The manner in which the pieces was decided at the Berlin Conference of 1884-5 when 14 European countries got together to peacefully resolve contending claims to Africa. But, a few lands remained undecided, such as Morocco and Ethiopia; the first of which was independent in name, but fell increasingly under French and Spanish influence as the XXth Century began leading to German resistance to growing French power.1
Europe of 1914 was replete with old feuds, the most important of which was the desire for revenge in France after they were badly beaten in the Franco-Prussian war of 1870-1 and witnessed not only the fall of their Second Empire but the declaration of the new German Empire at Versailles. The cost of this war was not only money but also losing most of the Alsace and Lorraine.2 Of the many cultures in Europe, French and German were some of the strongest in terms of history and self-image and as they shared the same border and were each other’s closest competitor, so it was no great surprise that they regularly fought each other, and any loss on either side was taken quite personally. Therefore, losing territory was quite shocking and needed to be redressed. Another feud was the one occurring around and inside the Austria-Hungarian Empire.
The varied cultural mix of this country was one that required a great deal of balancing so that no one people felt ignored. There were Slavs, Magyars and Germans. Each cultural group maintained its own customs and language assuring a strong cultural dislocation internally and making it the focus of many foreign pressures as smaller countries tried to pick off parts that were culturally close to them. The most pertinent example was Serbia, which was hoping to unite all Serbs, a Slavic people, under one banner, so there was a lot of political comments being thrown across, but Austria-Hungary was reluctant to act as Russia, being a Slavic country, supported Serbia’s idea in spirit.3 There was a certain amount of impatience in Austria-Hungary to deal with Serbia, and the lack of co-operation of Serbia following the Archduke’s assassination in the eyes of Austria-Hungary offered the best opportunity to assuage the impatience, which was fully supported by Germany.
The European continent has seen countless wars. It is hard to argue that it is more to prone to them than other continents, although its small size and dense population may lend itself to tensions, because any growth in population requires more land to grow crops and more food and better nutrition result in a growing population, so people and nations collide. Each side of the argument feeds into the other and accelerates it. As countries develop and become industrialised, this growth becomes more pronounced. Countries have visions of themselves, which involve grandeur and uniqueness. Such visions when untrammelled are dangerous and when coupled with economic growth leads to violence. European history is littered with the failed visions of arrogant empires lying on top of thousands of dead people who failed to appreciate them.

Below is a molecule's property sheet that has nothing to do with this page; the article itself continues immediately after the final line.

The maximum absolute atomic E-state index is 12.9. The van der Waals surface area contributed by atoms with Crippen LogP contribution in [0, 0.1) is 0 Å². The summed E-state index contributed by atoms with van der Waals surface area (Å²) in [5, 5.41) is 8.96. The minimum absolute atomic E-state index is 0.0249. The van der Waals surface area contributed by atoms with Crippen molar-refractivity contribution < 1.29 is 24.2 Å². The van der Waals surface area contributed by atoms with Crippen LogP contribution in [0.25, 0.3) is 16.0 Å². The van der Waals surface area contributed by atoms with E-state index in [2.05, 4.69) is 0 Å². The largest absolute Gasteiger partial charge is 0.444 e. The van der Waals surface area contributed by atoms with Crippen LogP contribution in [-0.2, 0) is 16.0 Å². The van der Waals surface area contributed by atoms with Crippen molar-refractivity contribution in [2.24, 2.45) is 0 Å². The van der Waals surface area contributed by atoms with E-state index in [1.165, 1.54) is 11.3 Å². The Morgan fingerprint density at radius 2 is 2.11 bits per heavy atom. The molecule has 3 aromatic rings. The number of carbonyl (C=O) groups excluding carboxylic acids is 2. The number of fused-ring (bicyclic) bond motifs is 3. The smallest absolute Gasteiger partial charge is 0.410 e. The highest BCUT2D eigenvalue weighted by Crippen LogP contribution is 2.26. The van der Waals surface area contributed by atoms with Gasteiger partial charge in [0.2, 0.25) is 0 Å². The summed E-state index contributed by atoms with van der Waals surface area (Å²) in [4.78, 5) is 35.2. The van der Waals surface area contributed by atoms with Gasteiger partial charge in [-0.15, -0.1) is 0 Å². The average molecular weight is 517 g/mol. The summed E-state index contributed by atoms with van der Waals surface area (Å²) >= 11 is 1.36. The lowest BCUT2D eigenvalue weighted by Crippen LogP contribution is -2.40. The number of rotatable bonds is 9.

Humanity has devised beautiful things over the course of history and these have changed as time progressed, but there is also horror in humanity, one of which is the capacity for violence. Go to a museum and look for any display on weapons of death and torture, it is disturbing at their number and variety, which at times exceeds that of paintings, sculpture and drawings. The Industrial Revolution in Europe had begun in the late XVIIIth in the United Kingdom, but quickly spread to other countries. Germany was the quickest to take advantage of the new techniques and tools.4 Her growth would soon rival and past the United Kingdom’s in some areas, especially in terms of military production. Their greatest area of competition was the navy as Germany wanted to build one to surpass the United Kingdom’s who had dominated the seas for the past couple of centuries.5